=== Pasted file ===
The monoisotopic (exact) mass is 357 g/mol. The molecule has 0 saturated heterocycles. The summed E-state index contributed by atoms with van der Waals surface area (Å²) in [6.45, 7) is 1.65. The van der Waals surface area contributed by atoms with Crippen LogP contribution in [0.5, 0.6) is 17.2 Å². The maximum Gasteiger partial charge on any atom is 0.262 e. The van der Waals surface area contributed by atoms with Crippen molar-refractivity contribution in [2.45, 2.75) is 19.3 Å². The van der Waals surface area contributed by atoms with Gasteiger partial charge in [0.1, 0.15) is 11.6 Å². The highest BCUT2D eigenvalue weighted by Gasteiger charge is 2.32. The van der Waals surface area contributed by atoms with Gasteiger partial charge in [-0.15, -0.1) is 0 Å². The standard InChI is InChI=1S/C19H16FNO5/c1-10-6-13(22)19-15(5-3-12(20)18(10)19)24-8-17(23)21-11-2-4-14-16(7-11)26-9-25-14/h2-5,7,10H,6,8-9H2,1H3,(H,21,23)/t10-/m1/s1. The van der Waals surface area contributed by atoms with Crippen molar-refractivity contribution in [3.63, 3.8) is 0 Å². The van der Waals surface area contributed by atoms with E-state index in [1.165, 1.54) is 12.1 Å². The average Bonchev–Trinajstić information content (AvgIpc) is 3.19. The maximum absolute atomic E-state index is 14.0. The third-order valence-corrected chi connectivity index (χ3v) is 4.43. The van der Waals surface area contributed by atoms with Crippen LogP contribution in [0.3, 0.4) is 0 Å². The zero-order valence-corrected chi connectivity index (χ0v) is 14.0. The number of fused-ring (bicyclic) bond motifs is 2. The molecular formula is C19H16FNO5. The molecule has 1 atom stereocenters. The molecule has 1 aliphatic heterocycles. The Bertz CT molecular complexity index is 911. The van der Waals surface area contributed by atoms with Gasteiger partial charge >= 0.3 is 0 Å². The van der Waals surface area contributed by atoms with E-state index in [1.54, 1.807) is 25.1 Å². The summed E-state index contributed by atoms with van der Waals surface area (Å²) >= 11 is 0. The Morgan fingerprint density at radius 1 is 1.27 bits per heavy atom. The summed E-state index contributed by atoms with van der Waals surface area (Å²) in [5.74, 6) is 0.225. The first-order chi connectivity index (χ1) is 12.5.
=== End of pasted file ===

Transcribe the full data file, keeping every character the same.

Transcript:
The monoisotopic (exact) mass is 357 g/mol. The molecule has 0 saturated heterocycles. The summed E-state index contributed by atoms with van der Waals surface area (Å²) in [6.45, 7) is 1.65. The van der Waals surface area contributed by atoms with Crippen LogP contribution in [0.5, 0.6) is 17.2 Å². The maximum Gasteiger partial charge on any atom is 0.262 e. The van der Waals surface area contributed by atoms with Crippen molar-refractivity contribution in [2.45, 2.75) is 19.3 Å². The van der Waals surface area contributed by atoms with Gasteiger partial charge in [0.1, 0.15) is 11.6 Å². The highest BCUT2D eigenvalue weighted by Gasteiger charge is 2.32. The van der Waals surface area contributed by atoms with Gasteiger partial charge in [-0.15, -0.1) is 0 Å². The standard InChI is InChI=1S/C19H16FNO5/c1-10-6-13(22)19-15(5-3-12(20)18(10)19)24-8-17(23)21-11-2-4-14-16(7-11)26-9-25-14/h2-5,7,10H,6,8-9H2,1H3,(H,21,23)/t10-/m1/s1. The van der Waals surface area contributed by atoms with Crippen molar-refractivity contribution in [3.63, 3.8) is 0 Å². The van der Waals surface area contributed by atoms with E-state index in [1.165, 1.54) is 12.1 Å². The average Bonchev–Trinajstić information content (AvgIpc) is 3.19. The maximum absolute atomic E-state index is 14.0. The third-order valence-corrected chi connectivity index (χ3v) is 4.43. The van der Waals surface area contributed by atoms with Crippen LogP contribution in [0.3, 0.4) is 0 Å². The zero-order valence-corrected chi connectivity index (χ0v) is 14.0. The number of fused-ring (bicyclic) bond motifs is 2. The molecular formula is C19H16FNO5. The molecule has 1 atom stereocenters. The molecule has 1 aliphatic heterocycles. The Bertz CT molecular complexity index is 911. The van der Waals surface area contributed by atoms with Gasteiger partial charge >= 0.3 is 0 Å². The van der Waals surface area contributed by atoms with E-state index in [1.54, 1.807) is 25.1 Å². The summed E-state index contributed by atoms with van der Waals surface area (Å²) >= 11 is 0. The Morgan fingerprint density at radius 1 is 1.27 bits per heavy atom. The summed E-state index contributed by atoms with van der Waals surface area (Å²) in [5.74, 6) is 0.225. The first-order chi connectivity index (χ1) is 12.5.